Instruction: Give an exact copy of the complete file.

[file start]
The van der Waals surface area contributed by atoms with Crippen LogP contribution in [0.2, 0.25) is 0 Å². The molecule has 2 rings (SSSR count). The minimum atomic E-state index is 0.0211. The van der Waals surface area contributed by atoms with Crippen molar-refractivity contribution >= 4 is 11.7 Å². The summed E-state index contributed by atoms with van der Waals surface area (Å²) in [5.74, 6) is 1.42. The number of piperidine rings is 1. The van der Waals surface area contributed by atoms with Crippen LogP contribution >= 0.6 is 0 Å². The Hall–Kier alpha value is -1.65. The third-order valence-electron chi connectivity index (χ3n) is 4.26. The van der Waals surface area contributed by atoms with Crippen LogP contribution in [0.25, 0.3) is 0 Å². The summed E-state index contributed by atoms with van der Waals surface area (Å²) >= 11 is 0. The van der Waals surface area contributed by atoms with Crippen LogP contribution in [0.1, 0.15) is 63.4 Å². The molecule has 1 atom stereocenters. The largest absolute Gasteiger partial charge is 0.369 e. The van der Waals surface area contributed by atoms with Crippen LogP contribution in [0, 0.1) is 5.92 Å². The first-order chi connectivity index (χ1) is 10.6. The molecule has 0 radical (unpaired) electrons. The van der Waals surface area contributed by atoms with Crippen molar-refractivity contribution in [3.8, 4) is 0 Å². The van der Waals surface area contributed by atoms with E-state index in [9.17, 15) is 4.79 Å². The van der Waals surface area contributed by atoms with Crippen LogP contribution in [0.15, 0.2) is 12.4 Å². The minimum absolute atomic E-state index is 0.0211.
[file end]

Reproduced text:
The van der Waals surface area contributed by atoms with Crippen LogP contribution in [0.2, 0.25) is 0 Å². The molecule has 2 rings (SSSR count). The minimum atomic E-state index is 0.0211. The van der Waals surface area contributed by atoms with Crippen molar-refractivity contribution >= 4 is 11.7 Å². The summed E-state index contributed by atoms with van der Waals surface area (Å²) in [5.74, 6) is 1.42. The number of piperidine rings is 1. The van der Waals surface area contributed by atoms with Crippen LogP contribution >= 0.6 is 0 Å². The Hall–Kier alpha value is -1.65. The third-order valence-electron chi connectivity index (χ3n) is 4.26. The van der Waals surface area contributed by atoms with Crippen LogP contribution in [0.25, 0.3) is 0 Å². The summed E-state index contributed by atoms with van der Waals surface area (Å²) >= 11 is 0. The van der Waals surface area contributed by atoms with Crippen LogP contribution in [0.1, 0.15) is 63.4 Å². The molecule has 1 atom stereocenters. The largest absolute Gasteiger partial charge is 0.369 e. The van der Waals surface area contributed by atoms with Crippen LogP contribution in [0, 0.1) is 5.92 Å². The first-order chi connectivity index (χ1) is 10.6. The molecule has 0 radical (unpaired) electrons. The van der Waals surface area contributed by atoms with Crippen molar-refractivity contribution in [3.8, 4) is 0 Å². The van der Waals surface area contributed by atoms with E-state index in [9.17, 15) is 4.79 Å². The van der Waals surface area contributed by atoms with Crippen LogP contribution in [0.15, 0.2) is 12.4 Å². The minimum absolute atomic E-state index is 0.0211.